Steele asks what Obama’s election means to blacks. Well, I doubt it will do anything to decrease illegitimacy among blacks (70 percent; as high as 80 percent in some urban areas), or decrease child killing, or strengthen families and communities, or much of anything. It’s a proud moment for many blacks, to be sure, but having a black man in the White House will not motivate black Americans to wait until marriage to have babies, to stop killing their babies (and at three times the rate of white women), or to stop uttering the word racism whenever they don’t get their way...

...As long as families (the foundation of society) are in shambles, conditions won’t improve much. But with Obama in office, white liberals can feel good about themselves and blacks can feel proud, fatherless children and dead babies be damned.

Because A Mind Is A Terrible Thing

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Harlem Voters

HT:Catholic and Enjoying It

Preach It!

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Denver Archbishop: Planned Parenthood Offends Minorities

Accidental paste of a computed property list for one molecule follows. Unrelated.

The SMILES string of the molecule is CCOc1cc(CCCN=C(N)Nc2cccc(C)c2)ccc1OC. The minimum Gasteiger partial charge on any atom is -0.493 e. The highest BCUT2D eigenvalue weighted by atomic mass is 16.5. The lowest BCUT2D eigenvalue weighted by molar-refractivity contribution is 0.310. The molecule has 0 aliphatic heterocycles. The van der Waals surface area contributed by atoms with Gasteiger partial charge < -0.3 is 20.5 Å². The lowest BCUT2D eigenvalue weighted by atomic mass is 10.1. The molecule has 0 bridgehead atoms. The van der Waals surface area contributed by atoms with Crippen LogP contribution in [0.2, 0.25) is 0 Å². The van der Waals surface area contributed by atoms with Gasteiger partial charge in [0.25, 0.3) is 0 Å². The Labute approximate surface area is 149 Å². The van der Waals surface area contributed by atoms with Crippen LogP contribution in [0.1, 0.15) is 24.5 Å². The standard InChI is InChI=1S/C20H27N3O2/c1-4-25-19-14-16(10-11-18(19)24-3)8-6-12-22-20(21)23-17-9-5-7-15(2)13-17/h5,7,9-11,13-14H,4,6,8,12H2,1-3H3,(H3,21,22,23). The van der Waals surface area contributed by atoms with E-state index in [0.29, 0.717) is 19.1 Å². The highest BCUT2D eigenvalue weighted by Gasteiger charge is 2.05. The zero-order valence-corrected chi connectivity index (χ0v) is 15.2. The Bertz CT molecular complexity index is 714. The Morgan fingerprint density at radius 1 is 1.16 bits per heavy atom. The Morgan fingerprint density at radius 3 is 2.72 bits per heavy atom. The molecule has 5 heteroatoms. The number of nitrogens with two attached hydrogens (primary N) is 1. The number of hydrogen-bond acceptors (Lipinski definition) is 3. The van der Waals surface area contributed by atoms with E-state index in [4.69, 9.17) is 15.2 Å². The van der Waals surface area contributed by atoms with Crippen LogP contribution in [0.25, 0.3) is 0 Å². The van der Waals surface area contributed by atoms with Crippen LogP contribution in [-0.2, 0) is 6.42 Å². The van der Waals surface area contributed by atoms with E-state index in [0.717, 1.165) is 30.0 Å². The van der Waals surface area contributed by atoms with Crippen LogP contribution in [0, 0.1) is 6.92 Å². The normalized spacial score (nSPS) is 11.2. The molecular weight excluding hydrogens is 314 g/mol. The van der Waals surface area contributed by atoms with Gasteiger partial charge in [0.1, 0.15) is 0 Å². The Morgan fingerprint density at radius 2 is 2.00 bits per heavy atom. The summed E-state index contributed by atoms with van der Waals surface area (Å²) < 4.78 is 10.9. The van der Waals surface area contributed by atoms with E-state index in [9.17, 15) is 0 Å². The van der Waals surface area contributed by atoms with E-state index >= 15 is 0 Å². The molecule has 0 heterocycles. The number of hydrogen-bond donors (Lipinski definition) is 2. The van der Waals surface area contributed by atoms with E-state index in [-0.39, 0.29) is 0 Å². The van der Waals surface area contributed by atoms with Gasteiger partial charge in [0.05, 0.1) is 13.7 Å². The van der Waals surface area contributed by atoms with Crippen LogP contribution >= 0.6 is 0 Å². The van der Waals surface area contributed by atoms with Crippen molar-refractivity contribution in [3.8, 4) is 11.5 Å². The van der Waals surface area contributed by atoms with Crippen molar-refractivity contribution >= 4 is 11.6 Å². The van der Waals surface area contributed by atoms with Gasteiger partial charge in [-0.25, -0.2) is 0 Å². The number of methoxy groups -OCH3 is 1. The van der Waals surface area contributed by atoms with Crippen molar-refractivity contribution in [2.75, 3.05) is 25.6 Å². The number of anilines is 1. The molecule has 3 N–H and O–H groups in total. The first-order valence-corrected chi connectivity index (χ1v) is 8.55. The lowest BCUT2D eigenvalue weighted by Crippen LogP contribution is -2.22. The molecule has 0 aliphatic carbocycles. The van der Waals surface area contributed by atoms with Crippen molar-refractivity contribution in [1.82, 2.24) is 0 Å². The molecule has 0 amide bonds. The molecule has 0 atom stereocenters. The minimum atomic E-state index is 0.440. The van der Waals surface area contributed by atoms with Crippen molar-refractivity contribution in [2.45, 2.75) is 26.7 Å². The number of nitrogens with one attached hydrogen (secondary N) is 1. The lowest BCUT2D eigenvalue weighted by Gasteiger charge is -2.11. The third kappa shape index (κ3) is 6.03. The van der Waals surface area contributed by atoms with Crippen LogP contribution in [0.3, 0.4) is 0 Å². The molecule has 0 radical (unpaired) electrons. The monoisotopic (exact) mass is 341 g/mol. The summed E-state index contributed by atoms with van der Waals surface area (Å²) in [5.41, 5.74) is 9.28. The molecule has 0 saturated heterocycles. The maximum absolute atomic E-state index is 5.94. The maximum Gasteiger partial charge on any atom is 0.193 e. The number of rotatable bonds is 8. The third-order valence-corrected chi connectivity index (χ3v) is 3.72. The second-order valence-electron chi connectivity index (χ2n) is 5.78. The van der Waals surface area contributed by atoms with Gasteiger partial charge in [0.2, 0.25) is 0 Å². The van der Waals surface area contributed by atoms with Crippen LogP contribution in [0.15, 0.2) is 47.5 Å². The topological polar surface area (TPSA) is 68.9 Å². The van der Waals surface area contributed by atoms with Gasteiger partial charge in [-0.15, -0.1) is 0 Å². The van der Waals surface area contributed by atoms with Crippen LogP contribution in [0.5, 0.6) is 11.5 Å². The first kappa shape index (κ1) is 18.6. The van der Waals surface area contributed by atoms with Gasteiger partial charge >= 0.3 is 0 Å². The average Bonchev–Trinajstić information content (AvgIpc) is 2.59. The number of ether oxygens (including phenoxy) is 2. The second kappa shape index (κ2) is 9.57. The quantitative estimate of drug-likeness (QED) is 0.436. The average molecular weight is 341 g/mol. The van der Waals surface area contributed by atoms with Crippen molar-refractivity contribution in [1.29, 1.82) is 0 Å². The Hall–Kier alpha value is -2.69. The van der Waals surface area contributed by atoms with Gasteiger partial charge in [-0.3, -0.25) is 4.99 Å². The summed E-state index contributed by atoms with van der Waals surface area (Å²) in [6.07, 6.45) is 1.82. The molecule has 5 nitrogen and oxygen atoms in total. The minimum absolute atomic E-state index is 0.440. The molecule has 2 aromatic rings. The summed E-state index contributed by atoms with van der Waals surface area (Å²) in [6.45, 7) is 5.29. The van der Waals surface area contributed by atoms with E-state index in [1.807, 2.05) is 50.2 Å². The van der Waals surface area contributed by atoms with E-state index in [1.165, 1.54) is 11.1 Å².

A new Planned Parenthood clinic in a minority neighborhood of Denver should be taken as an offense, affirmed the archbishop of the city.

Archbishop Charles Chaput said this at a prayer vigil and march at the site of Planned Parenthood's new clinic in a primarily Latino and African-American suburb of Denver...

"Planned Parenthood is the largest single provider of abortion and family suppression services in the United States," he explained. "This facility in this minority neighborhood should offend every African-American and Latino family, and all of us, because every child lost to abortion here subtracts one more life, one more universe of possibilities and talent, from the future of this community. […] The business of Planned Parenthood is the prevention of the future -- and business is good, and very profitable, at the expense of this community."

HT:The Curt Jester

Yesterday my husband was working. He was doing a demolition job on an apartment building that had a fire in Saratoga. He was brining debris back and forth to a big industrial dumpster they had downstairs. During one of his trips, he said there was a little old Italian lady who asked "Do you mind if a throw a few things away in your dumpster? I have 40 years worth of junk in my apartment I am trying to get rid of."

"Sure no problem" and he went back upstairs to continue work.

His partner went to bring down garbage and came back up. He asked my husband "did you see the little old lady?"